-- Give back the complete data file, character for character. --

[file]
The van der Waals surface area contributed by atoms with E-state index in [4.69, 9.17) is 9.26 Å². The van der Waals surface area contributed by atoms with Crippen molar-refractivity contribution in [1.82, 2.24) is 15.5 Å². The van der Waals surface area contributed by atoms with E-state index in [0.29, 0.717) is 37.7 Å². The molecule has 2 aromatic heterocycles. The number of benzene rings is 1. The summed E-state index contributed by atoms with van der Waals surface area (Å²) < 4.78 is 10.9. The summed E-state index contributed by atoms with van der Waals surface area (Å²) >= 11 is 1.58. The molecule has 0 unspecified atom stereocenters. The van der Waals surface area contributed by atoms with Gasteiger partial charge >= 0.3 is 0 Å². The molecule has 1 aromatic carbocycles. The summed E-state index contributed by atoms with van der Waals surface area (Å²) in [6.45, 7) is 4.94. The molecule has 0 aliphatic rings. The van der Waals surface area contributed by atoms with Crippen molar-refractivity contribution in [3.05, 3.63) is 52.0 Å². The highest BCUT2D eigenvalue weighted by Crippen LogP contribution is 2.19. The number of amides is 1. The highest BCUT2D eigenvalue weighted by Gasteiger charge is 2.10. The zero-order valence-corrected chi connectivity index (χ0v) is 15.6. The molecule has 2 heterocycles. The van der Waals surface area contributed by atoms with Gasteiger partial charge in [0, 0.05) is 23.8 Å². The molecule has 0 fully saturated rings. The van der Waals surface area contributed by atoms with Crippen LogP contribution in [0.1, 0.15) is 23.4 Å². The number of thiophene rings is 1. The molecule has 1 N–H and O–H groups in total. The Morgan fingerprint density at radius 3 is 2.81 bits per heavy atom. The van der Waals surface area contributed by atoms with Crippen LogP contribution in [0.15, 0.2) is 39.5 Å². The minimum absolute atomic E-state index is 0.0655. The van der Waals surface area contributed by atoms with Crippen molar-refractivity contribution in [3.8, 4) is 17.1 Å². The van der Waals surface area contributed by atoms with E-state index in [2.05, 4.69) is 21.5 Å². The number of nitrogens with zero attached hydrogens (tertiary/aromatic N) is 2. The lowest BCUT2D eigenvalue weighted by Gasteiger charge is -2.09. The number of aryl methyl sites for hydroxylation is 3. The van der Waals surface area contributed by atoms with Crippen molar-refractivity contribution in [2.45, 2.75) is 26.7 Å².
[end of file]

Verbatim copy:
The van der Waals surface area contributed by atoms with E-state index in [4.69, 9.17) is 9.26 Å². The van der Waals surface area contributed by atoms with Crippen molar-refractivity contribution in [1.82, 2.24) is 15.5 Å². The van der Waals surface area contributed by atoms with E-state index in [0.29, 0.717) is 37.7 Å². The molecule has 2 aromatic heterocycles. The number of benzene rings is 1. The summed E-state index contributed by atoms with van der Waals surface area (Å²) < 4.78 is 10.9. The summed E-state index contributed by atoms with van der Waals surface area (Å²) >= 11 is 1.58. The molecule has 0 unspecified atom stereocenters. The van der Waals surface area contributed by atoms with Gasteiger partial charge >= 0.3 is 0 Å². The molecule has 1 aromatic carbocycles. The summed E-state index contributed by atoms with van der Waals surface area (Å²) in [6.45, 7) is 4.94. The molecule has 0 aliphatic rings. The van der Waals surface area contributed by atoms with Crippen molar-refractivity contribution in [3.05, 3.63) is 52.0 Å². The highest BCUT2D eigenvalue weighted by Crippen LogP contribution is 2.19. The number of amides is 1. The highest BCUT2D eigenvalue weighted by Gasteiger charge is 2.10. The zero-order valence-corrected chi connectivity index (χ0v) is 15.6. The molecule has 2 heterocycles. The van der Waals surface area contributed by atoms with Gasteiger partial charge in [0, 0.05) is 23.8 Å². The molecule has 0 fully saturated rings. The van der Waals surface area contributed by atoms with Crippen LogP contribution in [0.1, 0.15) is 23.4 Å². The number of thiophene rings is 1. The molecule has 1 N–H and O–H groups in total. The Morgan fingerprint density at radius 3 is 2.81 bits per heavy atom. The van der Waals surface area contributed by atoms with Crippen LogP contribution in [0.15, 0.2) is 39.5 Å². The minimum absolute atomic E-state index is 0.0655. The van der Waals surface area contributed by atoms with Crippen molar-refractivity contribution in [3.8, 4) is 17.1 Å². The van der Waals surface area contributed by atoms with E-state index in [2.05, 4.69) is 21.5 Å². The number of nitrogens with zero attached hydrogens (tertiary/aromatic N) is 2. The lowest BCUT2D eigenvalue weighted by Gasteiger charge is -2.09. The number of aryl methyl sites for hydroxylation is 3. The van der Waals surface area contributed by atoms with Crippen molar-refractivity contribution in [2.45, 2.75) is 26.7 Å².